The rates for adolescent type 2 diabetes have been on the rise for a while. But even so, researchers were surprised at the unexpected high rates of adolescent type 2 diabetes across nearly all racial and ethnic groups. More and more adolescent diabetes symptoms are showing up in teenagers across the U.S.
The findings were presented as part of the SEARCH multi-center study. SEARCH was funded by the Center for Disease Control and Prevention in conjunction with the National Institute of Diabetes and Digestive and Kidney Diseases. Its charter mission is to study the diabetes symptoms in teenagers by looking at the children and adolescents in the U.S. who have diabetes in an effort to help everyone to better understand the disease. The study’s goals are to track the number of adolescents under 20 with type 2 and type 1 diabetes and chart their differences and similarities by race, ethnicity, types of medical care and treatment, and how their disease affects the lives of people around them.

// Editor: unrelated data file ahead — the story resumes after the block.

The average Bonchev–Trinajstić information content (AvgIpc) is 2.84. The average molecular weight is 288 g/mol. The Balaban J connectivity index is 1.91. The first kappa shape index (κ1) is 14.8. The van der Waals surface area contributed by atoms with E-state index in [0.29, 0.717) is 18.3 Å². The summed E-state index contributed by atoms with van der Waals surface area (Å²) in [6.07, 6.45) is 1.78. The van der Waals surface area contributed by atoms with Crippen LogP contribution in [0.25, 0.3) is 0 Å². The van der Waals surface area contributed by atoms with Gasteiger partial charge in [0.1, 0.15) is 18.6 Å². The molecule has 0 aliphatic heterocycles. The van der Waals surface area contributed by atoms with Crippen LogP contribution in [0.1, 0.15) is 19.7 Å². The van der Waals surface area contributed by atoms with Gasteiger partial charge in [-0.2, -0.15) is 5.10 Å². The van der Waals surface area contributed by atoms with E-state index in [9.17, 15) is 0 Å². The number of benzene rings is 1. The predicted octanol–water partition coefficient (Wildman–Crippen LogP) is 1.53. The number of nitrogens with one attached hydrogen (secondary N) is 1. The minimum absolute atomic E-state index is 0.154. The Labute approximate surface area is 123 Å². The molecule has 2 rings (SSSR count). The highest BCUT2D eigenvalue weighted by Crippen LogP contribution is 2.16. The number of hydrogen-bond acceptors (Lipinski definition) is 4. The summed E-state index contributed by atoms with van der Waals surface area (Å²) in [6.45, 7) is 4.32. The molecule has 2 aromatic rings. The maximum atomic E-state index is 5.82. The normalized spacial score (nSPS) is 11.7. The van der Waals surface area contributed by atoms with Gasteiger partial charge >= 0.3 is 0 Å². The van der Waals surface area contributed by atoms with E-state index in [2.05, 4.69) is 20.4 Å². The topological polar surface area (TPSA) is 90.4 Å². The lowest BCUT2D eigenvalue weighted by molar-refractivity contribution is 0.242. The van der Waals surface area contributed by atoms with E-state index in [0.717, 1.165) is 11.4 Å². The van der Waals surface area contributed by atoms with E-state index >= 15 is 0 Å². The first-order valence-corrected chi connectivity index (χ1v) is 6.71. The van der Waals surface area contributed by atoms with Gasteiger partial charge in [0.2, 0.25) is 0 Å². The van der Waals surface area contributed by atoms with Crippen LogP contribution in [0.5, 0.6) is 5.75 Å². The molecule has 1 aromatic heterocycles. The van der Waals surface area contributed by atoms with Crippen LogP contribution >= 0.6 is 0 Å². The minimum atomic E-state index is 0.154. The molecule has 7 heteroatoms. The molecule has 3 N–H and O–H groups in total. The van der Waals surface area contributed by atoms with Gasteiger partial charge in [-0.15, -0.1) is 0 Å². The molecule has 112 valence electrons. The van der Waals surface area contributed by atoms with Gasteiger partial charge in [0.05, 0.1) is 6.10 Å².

The study just release show unexpectedly high rates of adolescent type 2 diabetes in the studied group.
Adolescent type 2 diabetes is rare in the non-Hispanic white population but the incidence of type 1 diabetes among this group is one of the highest in the world.
Adolescent type 2 diabetes among African Americans girls was about the same as white girls. However, the incidence of type 1 diabetes in this group is higher. The study did note, however, that almost half of African Americans in the study of age 15 and older had poorly controlled blood sugar. This is significant because it is a long term precursor for developing diabetes in later life.
The study of Asian and Pacific Islander adolescents revealed that they have both a high incidence of obesity and type 2 diabetes. And, as precious studies have shown, their rates of type 1 diabetes were higher than that of adolescents in Asia and the Western Pacific Region.
Of all the demographics followed, the adolescent group with the highest incidence of type 2 diabetes were the Navajo. This group, in common with a cross section group of adolescent with pre-diabetes or type 2 diabetes, had high-fat diets and sedentary lifestyles.
Find more information see the SEARCH study in the March supplement of Diabetes Care.